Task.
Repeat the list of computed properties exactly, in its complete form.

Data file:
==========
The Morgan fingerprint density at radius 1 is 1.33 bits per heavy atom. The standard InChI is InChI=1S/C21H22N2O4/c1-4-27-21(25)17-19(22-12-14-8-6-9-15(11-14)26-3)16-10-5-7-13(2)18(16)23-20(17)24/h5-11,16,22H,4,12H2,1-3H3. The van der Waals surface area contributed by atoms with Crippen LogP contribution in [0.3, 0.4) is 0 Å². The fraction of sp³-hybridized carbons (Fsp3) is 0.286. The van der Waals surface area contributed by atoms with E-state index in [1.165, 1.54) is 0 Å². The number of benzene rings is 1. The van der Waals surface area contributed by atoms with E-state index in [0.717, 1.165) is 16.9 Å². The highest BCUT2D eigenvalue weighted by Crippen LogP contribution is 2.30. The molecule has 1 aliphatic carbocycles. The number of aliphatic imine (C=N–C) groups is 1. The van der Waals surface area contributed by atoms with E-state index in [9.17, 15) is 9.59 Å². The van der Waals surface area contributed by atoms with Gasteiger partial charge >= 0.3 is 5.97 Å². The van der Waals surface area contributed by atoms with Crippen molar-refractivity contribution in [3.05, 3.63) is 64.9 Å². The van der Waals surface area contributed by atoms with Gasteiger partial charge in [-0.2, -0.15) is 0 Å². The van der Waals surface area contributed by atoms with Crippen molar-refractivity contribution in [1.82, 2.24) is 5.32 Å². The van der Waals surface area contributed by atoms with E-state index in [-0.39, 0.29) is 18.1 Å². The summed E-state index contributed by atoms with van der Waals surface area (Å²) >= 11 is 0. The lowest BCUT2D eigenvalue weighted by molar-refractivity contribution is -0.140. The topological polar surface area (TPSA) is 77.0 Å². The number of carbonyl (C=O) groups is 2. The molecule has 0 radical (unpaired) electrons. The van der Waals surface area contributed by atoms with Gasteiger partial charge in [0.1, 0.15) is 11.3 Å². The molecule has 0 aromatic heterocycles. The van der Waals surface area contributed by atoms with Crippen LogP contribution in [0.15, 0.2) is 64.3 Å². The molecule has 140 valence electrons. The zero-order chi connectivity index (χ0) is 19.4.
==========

The Morgan fingerprint density at radius 1 is 1.33 bits per heavy atom. The standard InChI is InChI=1S/C21H22N2O4/c1-4-27-21(25)17-19(22-12-14-8-6-9-15(11-14)26-3)16-10-5-7-13(2)18(16)23-20(17)24/h5-11,16,22H,4,12H2,1-3H3. The van der Waals surface area contributed by atoms with Crippen LogP contribution in [0.3, 0.4) is 0 Å². The fraction of sp³-hybridized carbons (Fsp3) is 0.286. The van der Waals surface area contributed by atoms with E-state index in [1.165, 1.54) is 0 Å². The number of benzene rings is 1. The van der Waals surface area contributed by atoms with E-state index in [0.717, 1.165) is 16.9 Å². The highest BCUT2D eigenvalue weighted by Crippen LogP contribution is 2.30. The molecule has 1 aliphatic carbocycles. The number of aliphatic imine (C=N–C) groups is 1. The van der Waals surface area contributed by atoms with E-state index in [9.17, 15) is 9.59 Å². The van der Waals surface area contributed by atoms with Gasteiger partial charge >= 0.3 is 5.97 Å². The van der Waals surface area contributed by atoms with Crippen molar-refractivity contribution in [3.05, 3.63) is 64.9 Å². The van der Waals surface area contributed by atoms with Gasteiger partial charge in [-0.2, -0.15) is 0 Å². The van der Waals surface area contributed by atoms with Crippen molar-refractivity contribution in [1.82, 2.24) is 5.32 Å². The van der Waals surface area contributed by atoms with E-state index in [-0.39, 0.29) is 18.1 Å². The summed E-state index contributed by atoms with van der Waals surface area (Å²) >= 11 is 0. The lowest BCUT2D eigenvalue weighted by molar-refractivity contribution is -0.140. The topological polar surface area (TPSA) is 77.0 Å². The number of carbonyl (C=O) groups is 2. The molecule has 0 radical (unpaired) electrons. The van der Waals surface area contributed by atoms with Gasteiger partial charge in [0.1, 0.15) is 11.3 Å². The molecule has 0 aromatic heterocycles. The van der Waals surface area contributed by atoms with Crippen LogP contribution in [0.15, 0.2) is 64.3 Å². The molecule has 140 valence electrons. The zero-order chi connectivity index (χ0) is 19.4.